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There's something more chilling about movies based on true events. Knowing that at least some version of what you're seeing on the screen actually happened in real life makes the movie more powerful. With the upcoming release of The Quiet Ones, we decided to reminisce about other movies based on horrific real life events.
The Quiet Ones is inspired by a true story of a university experiment done on a young girl that goes horribly, horribly wrong, so we focused on movies based on claims of supernatural true events.
There is a huge list of honorable mentions in this category. We could even break it down into sub-categories, like movies based on the antics of Ed Gein: The Texas Chain Saw Massacre, The Silence of the Lambs, Psycho and Deranged. True crime reenactments: In Cold Blood, Helter Skelter and Zodiac just to name a few of the best. Even real »
- Scott Hallam
Review Laura Akers 9 Apr 2014 - 07:10
There's a chink in Hannibal's dramatic excellence, Laura argues: the show's treatment of its women...
This review contains spoilers.
At this point, I don’t think it’s a secret that I am really enjoying Hannibal and think it’s excellent both from a technical and story-telling viewpoint. Unfortunately, that doesn’t mean that it’s perfect. In fact, it has one glaring issue that I otherwise try to look past, but this week’s Futamono highlighted it rather spectacularly.
That issue is women.
I get that this is a show primarily about male characters: Will Graham, Jack Crawford, and of course, Hannibal Lecter. But let’s be clear: just because a show’s writers choose to focus on a limited number of characters does not mean that we should expect the rest of the characters to be one-dimensional or otherwise throwaway. »
• Brad Pitt (12 Years a Slave) is in early talks to star in an untitled World War II romantic thriller from Eastern Promises scribe Steven Knight. No director or distributor is attached yet. Graham King’s Gk Films will produce. [Deadline]
• Meryl Streep (August: Osage Country) will star as a rock-and-roll-loving mama in Rick and the Flash, written by Diablo Cody (Juno). Jonathan Demme (The Silence of the Lambs) will direct the film, which finds Streep’s character reconciling with her estranged daughter. TriStar Productions will finance and distribute the movie, with shooting beginning in the fall. [Deadline]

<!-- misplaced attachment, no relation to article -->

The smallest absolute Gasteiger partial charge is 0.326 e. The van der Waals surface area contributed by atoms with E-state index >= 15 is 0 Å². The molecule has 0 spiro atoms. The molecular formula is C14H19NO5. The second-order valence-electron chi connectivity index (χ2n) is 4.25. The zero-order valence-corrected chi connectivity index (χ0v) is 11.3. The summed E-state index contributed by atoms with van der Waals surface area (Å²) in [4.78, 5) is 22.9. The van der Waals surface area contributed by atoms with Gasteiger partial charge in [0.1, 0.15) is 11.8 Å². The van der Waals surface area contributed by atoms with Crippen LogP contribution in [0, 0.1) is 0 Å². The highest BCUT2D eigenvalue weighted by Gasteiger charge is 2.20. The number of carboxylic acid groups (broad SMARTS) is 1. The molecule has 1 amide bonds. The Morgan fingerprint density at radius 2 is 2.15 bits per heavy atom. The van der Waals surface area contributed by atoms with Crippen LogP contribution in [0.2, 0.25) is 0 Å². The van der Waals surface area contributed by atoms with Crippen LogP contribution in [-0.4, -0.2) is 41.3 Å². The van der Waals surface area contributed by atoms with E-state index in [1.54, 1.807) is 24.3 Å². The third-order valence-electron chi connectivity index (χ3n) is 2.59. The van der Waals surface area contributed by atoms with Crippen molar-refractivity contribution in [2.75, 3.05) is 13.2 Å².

• Rapper and Get Rich or »
- EW staff
TriStar Productions today announced an all-star band of film talent will collaborate on Ricki And The Flash.
Ricki And The Flash is the funny and touching story of a rock n’ roll-loving woman who chased her tattered dream at the price of her family, but gets a last chance to, perhaps, make things right.
Streep, the most Oscar-nominated actor in history, is well known for her singing prowess on stage and screen (Mamma Mia, Into the Woods), but Ricki is a new gig even for the musically gifted star: a guitar-wielding, hard rockin’ mamma by night and grocery store checkout lady by day.
TriStar Productions, which won the rights in a competitive situation, made a production »
- Michelle McCue
What, exactly, does getting stabbed sound like? It’s an issue to which the makers of Fox’s serial-killer drama The Following have clearly devoted serious consideration. Stabbings are the show’s money shots, and no effort has been spared to make them sound wet, dense, and destructive, as if a dagger were being plunged into a bag of overripe tomatoes, shaved ice, and Cap’n Crunch. NBC’s Hannibal is more interested in the look of ripping skin, constructing elaborate prostheses to show exactly what it’s like when epidermis is pulled away to expose glistening viscera. Ironically, none »
- Mark Harris
If you live in the St. Louis area, all you have to do is enter your name, email address, along with the name of your favorite religious-themed film, in our comments section below for a chance to win. We will contact you if you are a winner.
No purchase necessary.
From the inspirational story of courage, sacrifice, hope and redemption, Darren Aronofsky (“Black Swan,” “The Wrestler,” “The Fountain”) brings to the screen Noah. Academy Award winner Russell Crowe portrays the man chosen by God to undertake a momentous mission of rescue before an apocalyptic flood destroys the world.
Never before has the full story been brought to life on screen in a vivid epic – inviting the audience to experience these »
- Movie Geeks
Streep would play a woman who abandoned her family when she was younger to find fame and fortune as a rock star. Decades later, she decides to be a mother again to her estranged children, one of whom is going through a divorce.
Demme and Streep previously worked together on 2004's remake of "The Manchurian Candidate".
Source: The Wrap »
- Garth Franklin
Three Oscar winners are hoping to team up for a brand new project. Jonathan Demme (The Silence of the Lambs) is attached to direct Ricky and the Flash, a new script by Diablo Cody (Juno) which will star Meryl Streep. No studio is attached but reports are several are salivating at the possibility. The Wrap broke […]
- Germain Lussier